Energy services companies fulfill every imaginable need for energy producers.
They provide services that range from equipment sales and maintenance, to drilling, transport, logistics, and reservoir mapping.
Basically, these companies represent the “operations and technology” side of the business.
The great thing about this industry is that it’s relatively resilient to price swings. After all, energy services are needed whether oil is at $100 or $40.
These firms will get bruised by a drop in production caused by low prices. But since exploration, drilling, and maintenance will continue globally, there won’t be any lasting scars.
Now, there are three major companies that dominate the energy services space. But which one is the ultimate champion?
Starting With the Biggest
The biggest player in the energy services space is Schlumberger (SLB), a company founded by the scions of two brothers who had a keen interest in finding out what was underground and how to get to it.
Today, the publicly traded company produces over $48 billion in revenue, employs more than 120,000 people, and has operations in every oil-producing region in the world.
A few weeks ago, Schlumberger reported earnings and revenue that topped expectations. Margins and global operations were strong, too. The company also announced a whopping increase of 25% in its quarterly dividend, something that caught investors and analysts off guard. (In this environment, most would expect cuts!)
Schlumberger has a lot of faith in itself, too. It bought back more than 12 million shares in the last quarter, spending over $1 billion to buy them at an average price of $90 per share – 10% higher than where they trade today.
Plus, the company is looking to expand. Last week, it made an offer of $1.7 billion for a Russian drilling company, trying to buy assets on the cheap.
Overall, Schlumberger is showing tremendous strength. Even though many would argue that the firm is making all the wrong moves at the wrong time.
A Powerful Combination
Halliburton, the second-largest energy services company, is in the process of buying Baker Hughes in a $35-billion deal.
The combined entity will become the No. 1 player in the space… at least for a while.
You see, Halliburton will have to divest several businesses that will bring revenue in just below Schlumberger once everything is said and done. But the two companies will be equal in size.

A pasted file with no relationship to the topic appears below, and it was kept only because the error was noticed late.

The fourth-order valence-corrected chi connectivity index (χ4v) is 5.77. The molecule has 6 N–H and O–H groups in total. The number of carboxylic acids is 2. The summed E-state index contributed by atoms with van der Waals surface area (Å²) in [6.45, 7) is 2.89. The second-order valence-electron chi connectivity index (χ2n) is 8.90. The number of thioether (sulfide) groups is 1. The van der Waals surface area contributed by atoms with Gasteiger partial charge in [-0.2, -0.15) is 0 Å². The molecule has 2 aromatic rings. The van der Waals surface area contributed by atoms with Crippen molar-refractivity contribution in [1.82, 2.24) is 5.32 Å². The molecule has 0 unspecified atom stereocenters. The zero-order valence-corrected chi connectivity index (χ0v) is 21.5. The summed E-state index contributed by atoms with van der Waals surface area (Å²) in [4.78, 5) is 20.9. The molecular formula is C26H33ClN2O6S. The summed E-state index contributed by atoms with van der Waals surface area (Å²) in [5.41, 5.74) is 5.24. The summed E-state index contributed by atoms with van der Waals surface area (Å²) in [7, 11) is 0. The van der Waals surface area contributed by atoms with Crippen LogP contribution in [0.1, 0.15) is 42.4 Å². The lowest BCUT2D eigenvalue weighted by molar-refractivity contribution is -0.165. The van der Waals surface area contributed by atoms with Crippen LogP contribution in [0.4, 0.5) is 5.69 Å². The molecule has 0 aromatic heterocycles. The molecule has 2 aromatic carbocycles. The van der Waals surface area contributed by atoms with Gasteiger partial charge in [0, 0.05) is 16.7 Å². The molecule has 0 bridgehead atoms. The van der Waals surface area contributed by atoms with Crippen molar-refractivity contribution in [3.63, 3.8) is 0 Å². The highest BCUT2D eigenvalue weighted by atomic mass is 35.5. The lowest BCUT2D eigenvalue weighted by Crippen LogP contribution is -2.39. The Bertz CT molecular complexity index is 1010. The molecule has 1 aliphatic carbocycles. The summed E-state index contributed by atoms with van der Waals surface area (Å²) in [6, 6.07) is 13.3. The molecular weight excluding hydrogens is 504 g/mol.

These two companies will soon be on an even playing field. That is, until you look at their market caps…
Betting on the Favorite
Schlumberger’s market cap is one-third more than the other two companies’ market caps combined. Its share price, while lower, has fallen much less than Halliburton’s, which has dropped almost 45% since hitting a 52-week high of $74.33.
The energy services leader has also seen its share price fall around 30%, but it sports a higher market cap because it makes more money than the other two combined! And it does so with lower revenue. Schlumberger made more than $7 billion in 2014, compared to just over $4 billion made by both Halliburton and Baker Hughes.
Now, neither Schlumberger nor Halliburton-Baker Hughes will make more in 2015 than they did in 2014. But Schlumberger may emerge in better shape than the Halliburton-Baker Hughes combo.
For several reasons…
First, it’s much stronger financially. I don’t necessarily agree with Schlumberger’s decision to raise dividends in the face of headwinds, but it does have the cash to do so. It also has a stronger balance sheet, less debt, and more cash. These are all good things in a period of uncertain growth.
The Halliburton-Baker Hughes combination will be a significant competitor in the field. But the new company will be weighted down with debt, and will have to deal with integration issues for a couple of years.
And while Halliburton is looking fit at current prices, the timing of the deal was not in its favor. The deal was announced when the price of oil was much higher, around $80 per barrel. With prices where they are now, it looks like Halliburton overpaid. And they’re also on the hook for $3.5 billion if the deal doesn’t go through.
Oil prices may head lower still, but if you’re looking for a strong company in the services and technology sector, then your best bet is Schlumberger. A good entry point for buyers would be in the low $70s. A great entry point would be in the $60s.
And the chase continues,
P.S. Today, America is on the verge of energy independence. And there’s no doubt that it will lead the way for growth in the next decade. But is that enough to launch the country into a new Golden Age? That’s the question Wall Street Daily’s Chief Resource Analyst Karim Rahemtulla – along with over two dozen top investment experts – will answer this coming March in St. Petersburg, Florida. The Oxford Club’s 17th Annual Investment U Conference will be held there from March 11 to 14. Click here now for the details.